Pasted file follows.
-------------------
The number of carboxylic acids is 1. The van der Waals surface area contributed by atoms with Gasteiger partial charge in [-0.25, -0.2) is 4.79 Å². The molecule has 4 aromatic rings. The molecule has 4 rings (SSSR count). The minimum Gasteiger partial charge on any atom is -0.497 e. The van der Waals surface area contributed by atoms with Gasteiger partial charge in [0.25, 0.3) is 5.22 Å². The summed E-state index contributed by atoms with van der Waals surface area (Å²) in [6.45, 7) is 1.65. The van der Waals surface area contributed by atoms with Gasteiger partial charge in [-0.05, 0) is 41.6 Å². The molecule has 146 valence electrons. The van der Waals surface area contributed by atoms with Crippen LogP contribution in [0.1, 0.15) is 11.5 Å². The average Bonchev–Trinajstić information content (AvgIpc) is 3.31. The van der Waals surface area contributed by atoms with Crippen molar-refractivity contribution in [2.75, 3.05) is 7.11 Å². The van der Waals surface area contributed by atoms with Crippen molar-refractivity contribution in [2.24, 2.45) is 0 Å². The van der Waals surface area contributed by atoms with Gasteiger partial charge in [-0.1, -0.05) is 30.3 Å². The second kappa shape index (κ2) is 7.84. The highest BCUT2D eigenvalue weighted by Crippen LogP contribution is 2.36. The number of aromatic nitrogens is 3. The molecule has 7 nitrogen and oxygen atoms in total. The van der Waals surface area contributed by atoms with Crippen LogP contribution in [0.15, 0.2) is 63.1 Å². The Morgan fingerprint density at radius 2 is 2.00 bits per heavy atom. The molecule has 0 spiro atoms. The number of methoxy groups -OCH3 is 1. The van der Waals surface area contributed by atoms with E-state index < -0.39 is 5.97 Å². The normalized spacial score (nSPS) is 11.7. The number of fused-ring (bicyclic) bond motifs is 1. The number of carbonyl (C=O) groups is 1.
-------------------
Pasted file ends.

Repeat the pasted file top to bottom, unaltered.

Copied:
The number of carboxylic acids is 1. The van der Waals surface area contributed by atoms with Gasteiger partial charge in [-0.25, -0.2) is 4.79 Å². The molecule has 4 aromatic rings. The molecule has 4 rings (SSSR count). The minimum Gasteiger partial charge on any atom is -0.497 e. The van der Waals surface area contributed by atoms with Gasteiger partial charge in [0.25, 0.3) is 5.22 Å². The summed E-state index contributed by atoms with van der Waals surface area (Å²) in [6.45, 7) is 1.65. The van der Waals surface area contributed by atoms with Gasteiger partial charge in [-0.05, 0) is 41.6 Å². The molecule has 146 valence electrons. The van der Waals surface area contributed by atoms with Crippen LogP contribution in [0.1, 0.15) is 11.5 Å². The average Bonchev–Trinajstić information content (AvgIpc) is 3.31. The van der Waals surface area contributed by atoms with Crippen molar-refractivity contribution in [2.75, 3.05) is 7.11 Å². The van der Waals surface area contributed by atoms with Crippen molar-refractivity contribution in [2.24, 2.45) is 0 Å². The van der Waals surface area contributed by atoms with Gasteiger partial charge in [-0.1, -0.05) is 30.3 Å². The second kappa shape index (κ2) is 7.84. The highest BCUT2D eigenvalue weighted by Crippen LogP contribution is 2.36. The number of aromatic nitrogens is 3. The molecule has 7 nitrogen and oxygen atoms in total. The van der Waals surface area contributed by atoms with Crippen LogP contribution in [0.15, 0.2) is 63.1 Å². The Morgan fingerprint density at radius 2 is 2.00 bits per heavy atom. The molecule has 0 spiro atoms. The number of methoxy groups -OCH3 is 1. The van der Waals surface area contributed by atoms with E-state index < -0.39 is 5.97 Å². The normalized spacial score (nSPS) is 11.7. The number of fused-ring (bicyclic) bond motifs is 1. The number of carbonyl (C=O) groups is 1.